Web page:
HSV is set to go down in history as the producer of Australia's most powerful muscle car.
Not content to fade away gently at the conclusion of Australian manufacturing, insiders say the brand is working on a secret project to send-off its locally-made Commodore flagship with the heart of a heroic Corvette.
While HSV officially would not comment on its future model programs, it is understood to be working on a project to ensure that the final Australian V8 will "go out with a bang" by putting together a deal to transplant the supercharged 6.2-litre heart of the discontinued Chevrolet Corvette ZR1 into what would be the ultimate Australian muscle car.
Introduced in 2009, Chevrolet's LS9 V8 looks set to be the engine of choice as it is similar in size to the Camaro-sourced LSA V8 used in the current Gen-F GTS – unlike the current LT-series engines that may not fit under the Commodore's bonnet.
Producing 476kW at 6500rpm and 819Nm at 3800rpm, the LS9 would represent the most powerful engine ever sold in an Australian-made car, outgunning Ford's final 351kW FPV GT-F by an order of magnitude.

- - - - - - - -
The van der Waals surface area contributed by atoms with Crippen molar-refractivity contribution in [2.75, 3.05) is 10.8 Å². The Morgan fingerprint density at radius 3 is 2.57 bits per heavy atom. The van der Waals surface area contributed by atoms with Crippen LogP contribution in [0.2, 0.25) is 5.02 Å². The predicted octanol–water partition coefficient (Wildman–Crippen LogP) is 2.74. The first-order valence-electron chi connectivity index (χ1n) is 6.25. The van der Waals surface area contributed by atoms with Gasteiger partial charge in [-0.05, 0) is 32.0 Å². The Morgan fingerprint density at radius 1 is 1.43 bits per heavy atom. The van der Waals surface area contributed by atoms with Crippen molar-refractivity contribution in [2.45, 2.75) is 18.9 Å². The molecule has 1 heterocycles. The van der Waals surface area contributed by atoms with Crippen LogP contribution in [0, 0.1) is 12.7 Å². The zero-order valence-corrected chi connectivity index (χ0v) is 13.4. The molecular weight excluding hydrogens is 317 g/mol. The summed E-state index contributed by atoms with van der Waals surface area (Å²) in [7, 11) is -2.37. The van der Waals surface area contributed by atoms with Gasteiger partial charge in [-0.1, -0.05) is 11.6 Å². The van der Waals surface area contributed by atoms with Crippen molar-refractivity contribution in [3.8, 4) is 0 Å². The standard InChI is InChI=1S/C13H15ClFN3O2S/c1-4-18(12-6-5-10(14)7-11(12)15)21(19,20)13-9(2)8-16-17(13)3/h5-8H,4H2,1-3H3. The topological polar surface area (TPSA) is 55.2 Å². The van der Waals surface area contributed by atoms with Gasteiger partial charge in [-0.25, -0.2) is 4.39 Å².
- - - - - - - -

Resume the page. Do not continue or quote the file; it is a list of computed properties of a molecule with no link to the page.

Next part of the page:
While fundamentally similar to the 430kW motor currently used by HSV, the LS9 features several key changes intended to produce more performance.
It has a 20 per cent larger supercharger, titanium con-rods, forged internals and larger intercooler along with a race-ready dry sump lubrication system that keeps oil in a remote reservoir beside the engine rather than in a pan underneath the block.
Experts suggest local know-how acquired while developing the dry-sumped 7.0-litre HSV W427 of 2008 could allow the LS9 to go to work under the bonnet of the last Australian muscle car. It's also possible that the Brembo-sourced carbon ceramic brakes of the ZR1 could reappear on the final GTS, pushing prices beyond $100,000.
The catch is that such a model would be a thoroughly limited edition. General Motors is said to have limited stock of the LS9 engine, which could result in less than 200 examples of the ultimate HSV being produced, making it a limited edition in the same vein as the HSV GTS Maloo.
It's also likely that the final GTS would wear the GTS-R nameplate last seen on a production car in 1996. The model would be a fitting crown for HSV's last run of performance cars as the supercharged V8 of the current GTS is set to see wider use throughout the range, while Holden's final Commodore SS looks set to receive the 6.2-litre Chevrolet LS3 V8 that currently serves in the 340kW HSV Clubsport R8.